It’s fun watching people have epiphanies. At our last GCM gathering, I witnessed three of them in connection to this passage.
For who knows a person’s thoughts except the spirit of that person, which is in him? So also no one comprehends the thoughts of God except the Spirit of God. 12 Now we have received not the spirit of the world, but the Spirit who is from God, that we might understand the things freely given us by God. 13 And we impart this in words not taught by human wisdom but taught by the Spirit, interpreting spiritual truths to those who are spiritual. 14 The natural person does not accept the things of the Spirit of God, for they are folly to him, and he is not able to understand them because they are spiritually discerned. (1 Cor. 2:11-14)
After talking through Paul’s words here, one person remarked that he had never seen this before. He always figured that if you were knowledgable enough to answer the questions of skeptics or could put together the perfect presentation of the gospel, then unbelievers would believe. Yet he was struck by the Scripture’s insistence that the “natural person does not accept the things of the Spirit of God, for they are folly to him.” Something clicked. That’s why the storyline of the Bible makes perfect sense to him but is complete rubbish to his friends. God creating the world, human beings sinning, Jesus dying for our sins, rising again – he believes it all. His friends think he’s nuts. Of course they do (read verse 14 again).
Another agreed. For example, when Pastor Binu addressed the issue of injustice caused by the Church, he was sure it was exactly what a skeptic friend of his needed to hear. Finally, he had an answer to his friend’s questions. So with great expectations, he forwarded the sermon along. But his friend wasn’t moved by it at all. It had little or no effect. How could that be? It wasn’t until this passage and our conversation at GCM that he understood.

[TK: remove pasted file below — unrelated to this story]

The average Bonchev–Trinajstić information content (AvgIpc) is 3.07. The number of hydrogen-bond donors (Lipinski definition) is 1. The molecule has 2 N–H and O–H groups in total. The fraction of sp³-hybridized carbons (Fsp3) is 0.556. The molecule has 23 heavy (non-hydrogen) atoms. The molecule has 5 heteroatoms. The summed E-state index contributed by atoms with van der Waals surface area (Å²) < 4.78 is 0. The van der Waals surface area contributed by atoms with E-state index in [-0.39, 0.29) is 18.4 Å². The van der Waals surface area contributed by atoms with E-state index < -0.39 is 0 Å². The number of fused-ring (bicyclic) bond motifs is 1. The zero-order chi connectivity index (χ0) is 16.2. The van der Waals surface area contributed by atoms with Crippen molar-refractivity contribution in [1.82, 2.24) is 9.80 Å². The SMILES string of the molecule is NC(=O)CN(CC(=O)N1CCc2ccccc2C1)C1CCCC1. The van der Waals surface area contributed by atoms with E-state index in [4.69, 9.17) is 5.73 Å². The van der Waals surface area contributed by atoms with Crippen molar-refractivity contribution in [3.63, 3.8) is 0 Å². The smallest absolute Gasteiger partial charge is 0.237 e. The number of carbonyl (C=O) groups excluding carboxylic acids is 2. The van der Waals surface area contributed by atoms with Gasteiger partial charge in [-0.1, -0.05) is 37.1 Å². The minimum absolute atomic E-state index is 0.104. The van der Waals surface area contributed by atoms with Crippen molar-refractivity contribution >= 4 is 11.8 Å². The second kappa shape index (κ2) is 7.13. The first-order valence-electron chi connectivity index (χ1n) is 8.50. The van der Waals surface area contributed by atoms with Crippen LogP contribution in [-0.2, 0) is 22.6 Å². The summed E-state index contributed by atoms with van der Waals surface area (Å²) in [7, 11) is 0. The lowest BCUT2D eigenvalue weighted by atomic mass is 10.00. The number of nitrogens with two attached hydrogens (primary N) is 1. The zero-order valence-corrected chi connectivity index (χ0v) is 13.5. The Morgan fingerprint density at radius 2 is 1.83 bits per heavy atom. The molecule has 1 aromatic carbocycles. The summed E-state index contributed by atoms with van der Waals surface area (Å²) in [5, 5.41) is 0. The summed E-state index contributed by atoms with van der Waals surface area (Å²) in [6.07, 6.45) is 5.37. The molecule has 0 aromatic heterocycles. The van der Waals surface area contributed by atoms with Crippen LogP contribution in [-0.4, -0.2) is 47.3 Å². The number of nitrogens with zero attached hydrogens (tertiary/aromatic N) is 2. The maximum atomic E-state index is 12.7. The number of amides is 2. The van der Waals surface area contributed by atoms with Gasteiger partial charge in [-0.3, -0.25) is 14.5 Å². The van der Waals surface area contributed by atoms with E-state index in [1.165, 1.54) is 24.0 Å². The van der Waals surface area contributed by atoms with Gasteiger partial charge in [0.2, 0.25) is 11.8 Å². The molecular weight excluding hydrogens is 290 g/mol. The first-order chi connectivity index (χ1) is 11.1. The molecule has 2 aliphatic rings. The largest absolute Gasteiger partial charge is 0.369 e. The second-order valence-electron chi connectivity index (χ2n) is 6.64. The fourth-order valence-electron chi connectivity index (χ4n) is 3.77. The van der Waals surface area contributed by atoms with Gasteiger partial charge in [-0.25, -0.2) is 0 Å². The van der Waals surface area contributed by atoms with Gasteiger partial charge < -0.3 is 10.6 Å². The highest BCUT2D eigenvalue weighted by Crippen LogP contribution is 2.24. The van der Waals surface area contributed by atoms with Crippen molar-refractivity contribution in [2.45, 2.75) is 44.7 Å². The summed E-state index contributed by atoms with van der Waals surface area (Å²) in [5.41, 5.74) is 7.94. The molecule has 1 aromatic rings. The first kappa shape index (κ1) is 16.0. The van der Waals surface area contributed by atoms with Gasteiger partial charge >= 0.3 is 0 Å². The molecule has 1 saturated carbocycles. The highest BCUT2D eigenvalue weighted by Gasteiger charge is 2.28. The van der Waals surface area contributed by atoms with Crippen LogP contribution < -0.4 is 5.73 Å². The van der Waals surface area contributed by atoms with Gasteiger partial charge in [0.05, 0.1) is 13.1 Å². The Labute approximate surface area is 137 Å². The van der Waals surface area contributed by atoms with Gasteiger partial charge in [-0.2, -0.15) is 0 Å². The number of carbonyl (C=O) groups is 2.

A third person spoke up. She had always wondered how people she knew could come to Sunday worship, take part in a service where God seemed palpably present, and never come back. Didn’t they hear the same sermon she did? Weren’t they in the same room taking it all in? How could it profoundly impact her faith and yet not move the dial for them? Now it made sense.
And from these small epiphanies, here are three simple takeaways.
1. Conversion is the Spirit’s work, not ours.
This passage frees us from the pressure of thinking that it’s all on us. As if the salvation of our friend is on our shoulders. We need to have just the right words and all the right answers. No way. This also means that it’s not professional, varsity Christians who share their faith and see people converted. It’s the work of the Spirit. If you have the Holy Spirit living in you, then you qualify.
2. If conversion is the Spirit’s work, then prayer must be part of our work.
During the night, one person asked, “If someone can’t see spiritual things without the help of the Spirit, then would it be appropriate for us to pray that the Spirit visit that person?” Talk about connecting the dots! What a perfect response. Yes, we should desperately pray for the Spirit to open blind eyes, soften hard hearts, and illuminate dark minds. After all, many of us came to believe in part because there were others who prayed that way for us.
3. If conversion is the Spirit’s work, then we must be humble and gracious towards those who do not yet believe.
There is no boasting for the Christian. Our eyes were blind. Our ears deaf. Our hearts hard. Our minds dark. That it is no longer so is only because of the Spirit. So how can we be anything but humble? Moreover, there is no room for condescension to those who do not believe. It’s not as if we in our wisdom figured out something that others haven’t. Even as we received the “Spirit who is from God, that we might understand the things freely given us by God,” so we must long for that same grace to be extended to others around us.